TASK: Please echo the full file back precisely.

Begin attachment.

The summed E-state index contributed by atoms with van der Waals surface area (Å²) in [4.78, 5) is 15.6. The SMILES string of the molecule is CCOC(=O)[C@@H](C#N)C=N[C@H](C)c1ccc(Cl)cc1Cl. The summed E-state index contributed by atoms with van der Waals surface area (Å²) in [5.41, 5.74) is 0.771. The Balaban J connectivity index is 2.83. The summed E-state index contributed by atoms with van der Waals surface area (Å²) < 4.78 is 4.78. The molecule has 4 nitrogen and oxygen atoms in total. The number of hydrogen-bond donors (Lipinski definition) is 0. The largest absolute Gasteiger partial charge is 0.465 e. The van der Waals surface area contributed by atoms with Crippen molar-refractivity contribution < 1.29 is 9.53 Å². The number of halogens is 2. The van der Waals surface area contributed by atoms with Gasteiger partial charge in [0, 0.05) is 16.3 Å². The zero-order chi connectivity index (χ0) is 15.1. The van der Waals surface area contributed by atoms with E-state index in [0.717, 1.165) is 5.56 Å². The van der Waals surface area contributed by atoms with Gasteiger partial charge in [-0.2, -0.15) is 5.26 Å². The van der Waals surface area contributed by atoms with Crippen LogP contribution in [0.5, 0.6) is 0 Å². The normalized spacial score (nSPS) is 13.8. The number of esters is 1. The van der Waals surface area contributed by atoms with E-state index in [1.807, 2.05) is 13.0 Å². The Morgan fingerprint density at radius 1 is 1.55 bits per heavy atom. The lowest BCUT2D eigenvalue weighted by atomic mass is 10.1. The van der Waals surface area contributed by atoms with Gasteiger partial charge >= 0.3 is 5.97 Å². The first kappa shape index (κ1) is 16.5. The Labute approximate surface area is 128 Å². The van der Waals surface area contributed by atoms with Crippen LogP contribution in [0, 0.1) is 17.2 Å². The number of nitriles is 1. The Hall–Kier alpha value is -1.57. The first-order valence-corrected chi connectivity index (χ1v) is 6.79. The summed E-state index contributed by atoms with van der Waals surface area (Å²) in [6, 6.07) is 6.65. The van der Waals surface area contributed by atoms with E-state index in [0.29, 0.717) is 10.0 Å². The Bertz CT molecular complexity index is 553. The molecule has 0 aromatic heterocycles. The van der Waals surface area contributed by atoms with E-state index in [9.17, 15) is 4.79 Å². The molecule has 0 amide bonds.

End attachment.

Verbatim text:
The summed E-state index contributed by atoms with van der Waals surface area (Å²) in [4.78, 5) is 15.6. The SMILES string of the molecule is CCOC(=O)[C@@H](C#N)C=N[C@H](C)c1ccc(Cl)cc1Cl. The summed E-state index contributed by atoms with van der Waals surface area (Å²) in [5.41, 5.74) is 0.771. The Balaban J connectivity index is 2.83. The summed E-state index contributed by atoms with van der Waals surface area (Å²) < 4.78 is 4.78. The molecule has 4 nitrogen and oxygen atoms in total. The number of hydrogen-bond donors (Lipinski definition) is 0. The largest absolute Gasteiger partial charge is 0.465 e. The van der Waals surface area contributed by atoms with Crippen molar-refractivity contribution < 1.29 is 9.53 Å². The number of halogens is 2. The van der Waals surface area contributed by atoms with Gasteiger partial charge in [0, 0.05) is 16.3 Å². The zero-order chi connectivity index (χ0) is 15.1. The van der Waals surface area contributed by atoms with E-state index in [0.717, 1.165) is 5.56 Å². The van der Waals surface area contributed by atoms with Gasteiger partial charge in [-0.2, -0.15) is 5.26 Å². The van der Waals surface area contributed by atoms with Crippen LogP contribution in [0.5, 0.6) is 0 Å². The normalized spacial score (nSPS) is 13.8. The number of esters is 1. The van der Waals surface area contributed by atoms with E-state index in [1.807, 2.05) is 13.0 Å². The Morgan fingerprint density at radius 1 is 1.55 bits per heavy atom. The lowest BCUT2D eigenvalue weighted by atomic mass is 10.1. The van der Waals surface area contributed by atoms with Gasteiger partial charge >= 0.3 is 5.97 Å². The first kappa shape index (κ1) is 16.5. The Labute approximate surface area is 128 Å². The van der Waals surface area contributed by atoms with Crippen LogP contribution in [0, 0.1) is 17.2 Å². The number of nitriles is 1. The Hall–Kier alpha value is -1.57. The first-order valence-corrected chi connectivity index (χ1v) is 6.79. The summed E-state index contributed by atoms with van der Waals surface area (Å²) in [6, 6.07) is 6.65. The van der Waals surface area contributed by atoms with E-state index in [0.29, 0.717) is 10.0 Å². The Bertz CT molecular complexity index is 553. The molecule has 0 aromatic heterocycles. The van der Waals surface area contributed by atoms with E-state index in [9.17, 15) is 4.79 Å². The molecule has 0 amide bonds.